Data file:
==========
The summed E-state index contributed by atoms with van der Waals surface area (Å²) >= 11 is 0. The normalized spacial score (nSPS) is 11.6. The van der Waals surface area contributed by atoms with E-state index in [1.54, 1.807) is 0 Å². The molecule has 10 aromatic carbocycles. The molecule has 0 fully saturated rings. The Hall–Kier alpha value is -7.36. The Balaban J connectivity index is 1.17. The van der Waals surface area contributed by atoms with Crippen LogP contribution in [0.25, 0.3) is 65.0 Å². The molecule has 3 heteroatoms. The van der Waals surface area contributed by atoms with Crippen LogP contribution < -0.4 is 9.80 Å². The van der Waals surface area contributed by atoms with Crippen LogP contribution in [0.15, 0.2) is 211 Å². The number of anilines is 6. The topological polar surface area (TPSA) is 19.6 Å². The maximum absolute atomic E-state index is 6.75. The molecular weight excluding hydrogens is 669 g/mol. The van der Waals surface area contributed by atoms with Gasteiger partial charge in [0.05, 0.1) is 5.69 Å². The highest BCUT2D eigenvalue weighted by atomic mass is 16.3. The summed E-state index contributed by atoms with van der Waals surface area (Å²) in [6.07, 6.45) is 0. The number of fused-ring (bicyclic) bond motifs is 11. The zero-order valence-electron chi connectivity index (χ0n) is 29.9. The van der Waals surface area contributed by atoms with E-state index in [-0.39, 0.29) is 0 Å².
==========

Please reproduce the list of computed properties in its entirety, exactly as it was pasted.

The summed E-state index contributed by atoms with van der Waals surface area (Å²) >= 11 is 0. The normalized spacial score (nSPS) is 11.6. The van der Waals surface area contributed by atoms with E-state index in [1.54, 1.807) is 0 Å². The molecule has 10 aromatic carbocycles. The molecule has 0 fully saturated rings. The Hall–Kier alpha value is -7.36. The Balaban J connectivity index is 1.17. The van der Waals surface area contributed by atoms with Crippen LogP contribution in [0.25, 0.3) is 65.0 Å². The molecule has 3 heteroatoms. The van der Waals surface area contributed by atoms with Crippen LogP contribution < -0.4 is 9.80 Å². The van der Waals surface area contributed by atoms with Crippen LogP contribution in [0.15, 0.2) is 211 Å². The number of anilines is 6. The topological polar surface area (TPSA) is 19.6 Å². The maximum absolute atomic E-state index is 6.75. The molecular weight excluding hydrogens is 669 g/mol. The van der Waals surface area contributed by atoms with Gasteiger partial charge in [0.05, 0.1) is 5.69 Å². The highest BCUT2D eigenvalue weighted by atomic mass is 16.3. The summed E-state index contributed by atoms with van der Waals surface area (Å²) in [6.07, 6.45) is 0. The number of fused-ring (bicyclic) bond motifs is 11. The zero-order valence-electron chi connectivity index (χ0n) is 29.9. The van der Waals surface area contributed by atoms with E-state index in [-0.39, 0.29) is 0 Å².